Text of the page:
Keeping a customer is so much cheaper than acquiring a new one- a discussion for eCommerce
Customer trust precedes loyalty. You must engage your customers first, provide them top-notch service, and make sure always to offer additional value with your products. These may seem easy, but the difference between brands that survive and those that don’t is consistency.
Businesses thrive because of their consumers. Loyal customers are essential in keeping your business relevant, and having a loyal following can set your brand apart.
Customer retention strategies are key in ensuring your existing customers stay and get even more value from you. You want them to continue coming back for great experiences, happy with how they were treated by the company as well as what was given out when it comes time for their next purchase!
Customer retention, by definition, is the process of continuously engaging your clients into purchasing your products. Having a high customer retention rate contributes to the overall growth and ROI of your business. It helps turn yours into a sustainable brand based on a long-term relationship with your consumers.
Customer retention rate is computed as the following:
Retention Rate = ((E-N)/S) x 100
Whereas E is the number of customers at the end of a specific period, N is the number of customers acquired during that specific period, and S is the number of customers at the start of a specific period.
Take note of this formula and ensure that your company’s customer retention rate remains at a high and healthy level. Remember, a high retention rate equals success, and the average retention rate for the Retail industry is at 63%. With eCommerce, there are new customer experience strategies around deliveries on a subscription basis that, of course, are focused on keeping customers another month. There is also plenty of data you collect and leverage to move the needle.
Customer Acquisition vs. Retention
In thinking about allocating resources and time, Shopify provides a useful timeline of your store’s potential investment levels, highlighting when you should focus on acquisition and when it’s wise to channel your marketing efforts on retention.
The first three stages highlight acquisition
Of course, these are the stages when you have just started your business, and you would need to focus on getting your first few clients. These stages are all about building and growing your customer base, bagging as many sales, and collecting as much customer data as you can. These early stages are when marketers usually use most of their budget in promoting and gaining traction for the brand. Choosing a niche and positioning yourself in the market starting from scratch would require many ad placements and social media visibility.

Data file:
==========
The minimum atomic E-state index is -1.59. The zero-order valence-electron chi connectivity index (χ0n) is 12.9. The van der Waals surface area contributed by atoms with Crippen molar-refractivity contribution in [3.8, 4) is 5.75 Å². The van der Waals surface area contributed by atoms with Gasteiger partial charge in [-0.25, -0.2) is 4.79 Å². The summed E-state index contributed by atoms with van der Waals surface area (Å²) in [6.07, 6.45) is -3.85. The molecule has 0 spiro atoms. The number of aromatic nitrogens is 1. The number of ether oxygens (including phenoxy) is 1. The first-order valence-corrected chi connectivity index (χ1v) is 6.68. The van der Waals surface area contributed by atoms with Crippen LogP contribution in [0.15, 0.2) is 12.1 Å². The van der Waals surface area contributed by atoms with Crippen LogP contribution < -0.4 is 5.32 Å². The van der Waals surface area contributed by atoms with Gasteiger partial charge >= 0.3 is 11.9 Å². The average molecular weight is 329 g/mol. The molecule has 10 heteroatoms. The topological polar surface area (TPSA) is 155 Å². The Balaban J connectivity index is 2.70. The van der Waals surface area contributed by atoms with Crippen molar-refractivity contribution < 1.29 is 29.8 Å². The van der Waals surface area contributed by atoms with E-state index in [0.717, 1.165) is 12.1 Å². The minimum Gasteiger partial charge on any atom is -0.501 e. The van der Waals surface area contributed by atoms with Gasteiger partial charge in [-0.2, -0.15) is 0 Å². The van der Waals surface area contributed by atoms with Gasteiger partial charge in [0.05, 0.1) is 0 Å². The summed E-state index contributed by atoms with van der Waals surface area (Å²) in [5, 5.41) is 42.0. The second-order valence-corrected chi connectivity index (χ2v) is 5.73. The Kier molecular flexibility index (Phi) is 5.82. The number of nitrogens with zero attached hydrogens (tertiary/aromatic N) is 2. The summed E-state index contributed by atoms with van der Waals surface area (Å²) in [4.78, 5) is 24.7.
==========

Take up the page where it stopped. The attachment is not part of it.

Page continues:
Take note that at this point, you are only starting to introduce your brand to the market, and you have no customer list yet. Your ad placements and content do not have a basis up to this point, so the goal would be to reach as many audiences as possible. Generalized types of content usually cost more, which is one of the common risks you would face in starting a business.
As customers start to notice your brand, you collect data from them, and then you use these to promote your products through follow-up campaigns further. At this point, the goal is to convince them to make a second purchase, or hopefully, with good customer service and engagement, get them to promote your brand online using their channels and social media accounts.
Once you notice your sales are on a consistent upward trajectory, this is when you should consider a more automated marketing approach and campaigns that would be more rewarding to your loyal customers. This is about giving back to your returning customers, and at the same time, hooking them into staying loyal to your brand because customers value brands that make them feel special and provide a sense of added value in their every purchase.
The last two stages are more about retention strategies
Some of the challenges for these stages are keeping your brand relevant and keeping your customers happy and engaged. Most eCommerce stores disappear as instantly as they become a hit, and this is because they fail to grow their brand along with their consumers. You keep your customers engaged by providing new products based on their needs, which means you need to predict their needs. When customers find a store they already trust and that offers amazing products, they tend to look within your store first and check if you have something else they need. They then turn to another brand once they find out you don’t.
The last stages mentioned by Shopify do not have to be as costly as the first three stages, but only if you use the right automation tools and strategies for maximized marketing campaigns. Your customer data would allow you to reach out to your customer through targeting and personalization effectively.
Guide loyalty campaigns with customer data
Today, one of the most efficient and powerful marketing tools is AI-enabled customer data platforms that turn customer data into unique profiles and customer segments. These segments get used to develop targeted content for the appropriate audience. VIEWN’s customer data platform uses advanced AI to analyze the volumes of data continuously gathered from all available channels. This analysis transforms the information into advanced segments and customer personas and then is used for targeted lists for cost-effective yet effective campaigns.
Automating customer experience doesn’t mean setting it and forgetting it, however. Keep a tab of your customer metrics and the changing needs, and understand what can move the needle from your customer data. Insights built from a CDP need to be actionable so you can keep those loyal customers happy.